Gourd Growing Guide
Crop Rotation Group
Cucurbits (Squash family) ●
Well-drained soil enriched with plenty of compost.
Cannot tolerate frost.
Drench plants with a liquid fertilizer when they begin to blossom and set fruits.
Single Plants: 2' 11" (90cm) each way (minimum)
Rows: 2' 11" (90cm) with 2' 11" (90cm) row gap (minimum)
Sow and Plant
Sow seeds 1 inch deep in late spring or early summer, either in rows or hills. Also may be started from seedlings started indoors or purchased at stores.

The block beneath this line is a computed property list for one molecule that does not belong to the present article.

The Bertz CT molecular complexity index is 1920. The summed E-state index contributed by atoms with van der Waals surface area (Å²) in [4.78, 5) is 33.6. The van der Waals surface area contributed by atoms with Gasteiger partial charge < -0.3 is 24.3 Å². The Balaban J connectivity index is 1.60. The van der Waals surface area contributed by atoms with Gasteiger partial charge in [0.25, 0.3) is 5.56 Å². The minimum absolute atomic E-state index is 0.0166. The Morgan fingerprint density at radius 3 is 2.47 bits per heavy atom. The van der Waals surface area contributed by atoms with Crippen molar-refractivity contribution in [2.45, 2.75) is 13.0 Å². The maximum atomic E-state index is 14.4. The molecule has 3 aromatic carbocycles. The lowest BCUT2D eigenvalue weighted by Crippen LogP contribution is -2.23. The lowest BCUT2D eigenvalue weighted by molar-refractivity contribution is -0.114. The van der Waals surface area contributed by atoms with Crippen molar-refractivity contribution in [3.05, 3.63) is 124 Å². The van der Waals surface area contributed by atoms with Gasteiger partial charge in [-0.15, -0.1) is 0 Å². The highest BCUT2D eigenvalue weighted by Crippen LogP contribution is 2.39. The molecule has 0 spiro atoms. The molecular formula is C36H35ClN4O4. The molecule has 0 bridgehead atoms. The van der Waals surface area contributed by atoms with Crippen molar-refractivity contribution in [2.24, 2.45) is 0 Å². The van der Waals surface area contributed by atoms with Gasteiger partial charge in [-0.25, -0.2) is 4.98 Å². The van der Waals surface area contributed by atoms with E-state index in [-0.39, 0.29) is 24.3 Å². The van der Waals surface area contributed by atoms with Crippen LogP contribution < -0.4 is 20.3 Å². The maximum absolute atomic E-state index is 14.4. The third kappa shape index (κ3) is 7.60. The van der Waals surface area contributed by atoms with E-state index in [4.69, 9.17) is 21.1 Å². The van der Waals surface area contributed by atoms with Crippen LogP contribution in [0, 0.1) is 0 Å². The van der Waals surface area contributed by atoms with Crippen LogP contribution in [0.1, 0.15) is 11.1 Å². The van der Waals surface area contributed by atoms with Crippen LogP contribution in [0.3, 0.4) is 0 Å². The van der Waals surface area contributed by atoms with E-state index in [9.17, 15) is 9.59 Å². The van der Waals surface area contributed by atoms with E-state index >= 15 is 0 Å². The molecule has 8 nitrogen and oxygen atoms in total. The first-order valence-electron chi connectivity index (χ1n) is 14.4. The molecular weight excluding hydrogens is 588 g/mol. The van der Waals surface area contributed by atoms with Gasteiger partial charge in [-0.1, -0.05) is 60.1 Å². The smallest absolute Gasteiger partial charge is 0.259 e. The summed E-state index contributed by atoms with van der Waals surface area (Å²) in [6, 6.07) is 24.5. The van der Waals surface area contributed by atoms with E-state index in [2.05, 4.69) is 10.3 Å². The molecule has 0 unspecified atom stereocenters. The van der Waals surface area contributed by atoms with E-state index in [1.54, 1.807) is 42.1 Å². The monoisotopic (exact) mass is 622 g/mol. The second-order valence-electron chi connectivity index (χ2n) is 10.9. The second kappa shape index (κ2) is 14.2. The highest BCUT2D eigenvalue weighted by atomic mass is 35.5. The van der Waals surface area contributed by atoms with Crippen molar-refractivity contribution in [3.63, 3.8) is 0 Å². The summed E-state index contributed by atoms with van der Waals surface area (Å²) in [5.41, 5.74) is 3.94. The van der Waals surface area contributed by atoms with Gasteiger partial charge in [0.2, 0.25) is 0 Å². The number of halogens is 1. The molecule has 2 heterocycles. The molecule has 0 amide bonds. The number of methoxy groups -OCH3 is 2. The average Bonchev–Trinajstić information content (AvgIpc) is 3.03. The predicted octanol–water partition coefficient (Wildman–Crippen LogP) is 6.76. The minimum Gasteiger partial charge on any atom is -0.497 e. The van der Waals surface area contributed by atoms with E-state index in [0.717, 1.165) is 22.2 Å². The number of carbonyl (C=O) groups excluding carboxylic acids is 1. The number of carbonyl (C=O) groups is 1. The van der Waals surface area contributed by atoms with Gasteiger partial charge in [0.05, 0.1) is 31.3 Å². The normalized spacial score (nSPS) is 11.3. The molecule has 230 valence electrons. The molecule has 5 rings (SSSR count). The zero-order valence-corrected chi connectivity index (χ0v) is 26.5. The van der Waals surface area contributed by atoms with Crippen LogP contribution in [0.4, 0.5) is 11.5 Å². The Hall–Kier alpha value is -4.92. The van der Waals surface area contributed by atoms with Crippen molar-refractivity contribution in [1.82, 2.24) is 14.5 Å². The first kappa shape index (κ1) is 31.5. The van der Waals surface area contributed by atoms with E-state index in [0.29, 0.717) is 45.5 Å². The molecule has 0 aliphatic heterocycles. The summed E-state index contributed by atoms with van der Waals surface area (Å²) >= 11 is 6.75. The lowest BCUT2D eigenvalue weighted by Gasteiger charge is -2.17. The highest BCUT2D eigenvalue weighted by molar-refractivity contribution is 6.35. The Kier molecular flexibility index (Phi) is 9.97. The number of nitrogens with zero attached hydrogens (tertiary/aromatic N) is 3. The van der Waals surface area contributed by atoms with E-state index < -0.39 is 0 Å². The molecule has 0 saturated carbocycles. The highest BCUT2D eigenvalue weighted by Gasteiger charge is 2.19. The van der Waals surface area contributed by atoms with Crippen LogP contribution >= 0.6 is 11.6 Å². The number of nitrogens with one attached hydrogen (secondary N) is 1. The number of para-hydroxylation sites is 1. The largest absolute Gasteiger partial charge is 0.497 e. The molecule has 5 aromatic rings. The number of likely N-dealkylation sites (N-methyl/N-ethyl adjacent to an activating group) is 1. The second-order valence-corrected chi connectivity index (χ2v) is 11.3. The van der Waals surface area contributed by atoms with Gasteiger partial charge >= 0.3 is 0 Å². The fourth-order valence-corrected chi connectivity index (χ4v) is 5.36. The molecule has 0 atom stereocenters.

Our Garden Planner can produce a personalized calendar of when to sow, plant and harvest for your area.
Most gourds grow into large, long-vined plants. Growing long gourds on a trellis helps them keep their shape. Grow at the edge of your garden to save space.
Harvest gourds as late as possible, because gourds will not cure and store unless they are totally ripe. Cut gourds with a bit of stem attached, and move to a dry place to cure through winter.
Squash bugs and squash vine borers can be serious pests. Exclude them from young plantings with row covers. Some gourds such as luffas rarely fruit well in northern latitudes.
Planting and Harvesting Calendar
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